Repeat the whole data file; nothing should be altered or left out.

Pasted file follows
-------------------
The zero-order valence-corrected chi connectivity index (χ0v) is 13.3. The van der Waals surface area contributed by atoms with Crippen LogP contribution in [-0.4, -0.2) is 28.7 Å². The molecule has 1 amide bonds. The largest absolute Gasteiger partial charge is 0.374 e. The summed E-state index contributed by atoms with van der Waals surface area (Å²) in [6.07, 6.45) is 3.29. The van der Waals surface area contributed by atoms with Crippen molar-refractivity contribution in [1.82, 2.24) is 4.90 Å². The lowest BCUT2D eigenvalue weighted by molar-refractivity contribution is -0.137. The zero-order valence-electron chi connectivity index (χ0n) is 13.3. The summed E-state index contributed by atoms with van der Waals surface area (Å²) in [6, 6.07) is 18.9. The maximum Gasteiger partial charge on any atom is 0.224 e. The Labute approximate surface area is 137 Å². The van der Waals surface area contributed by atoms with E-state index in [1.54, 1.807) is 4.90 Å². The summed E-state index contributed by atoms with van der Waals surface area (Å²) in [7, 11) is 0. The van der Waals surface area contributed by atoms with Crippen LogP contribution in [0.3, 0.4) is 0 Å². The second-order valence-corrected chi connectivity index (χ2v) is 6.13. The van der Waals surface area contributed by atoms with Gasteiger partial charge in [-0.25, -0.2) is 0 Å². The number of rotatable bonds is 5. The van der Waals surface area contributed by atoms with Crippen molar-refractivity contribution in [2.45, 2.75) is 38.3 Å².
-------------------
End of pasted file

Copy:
The zero-order valence-corrected chi connectivity index (χ0v) is 13.3. The van der Waals surface area contributed by atoms with Crippen LogP contribution in [-0.4, -0.2) is 28.7 Å². The molecule has 1 amide bonds. The largest absolute Gasteiger partial charge is 0.374 e. The summed E-state index contributed by atoms with van der Waals surface area (Å²) in [6.07, 6.45) is 3.29. The van der Waals surface area contributed by atoms with Crippen molar-refractivity contribution in [1.82, 2.24) is 4.90 Å². The lowest BCUT2D eigenvalue weighted by molar-refractivity contribution is -0.137. The zero-order valence-electron chi connectivity index (χ0n) is 13.3. The summed E-state index contributed by atoms with van der Waals surface area (Å²) in [6, 6.07) is 18.9. The maximum Gasteiger partial charge on any atom is 0.224 e. The Labute approximate surface area is 137 Å². The van der Waals surface area contributed by atoms with E-state index in [1.54, 1.807) is 4.90 Å². The summed E-state index contributed by atoms with van der Waals surface area (Å²) in [7, 11) is 0. The van der Waals surface area contributed by atoms with Crippen LogP contribution in [0.3, 0.4) is 0 Å². The second-order valence-corrected chi connectivity index (χ2v) is 6.13. The van der Waals surface area contributed by atoms with Gasteiger partial charge in [-0.25, -0.2) is 0 Å². The number of rotatable bonds is 5. The van der Waals surface area contributed by atoms with Crippen molar-refractivity contribution in [2.45, 2.75) is 38.3 Å².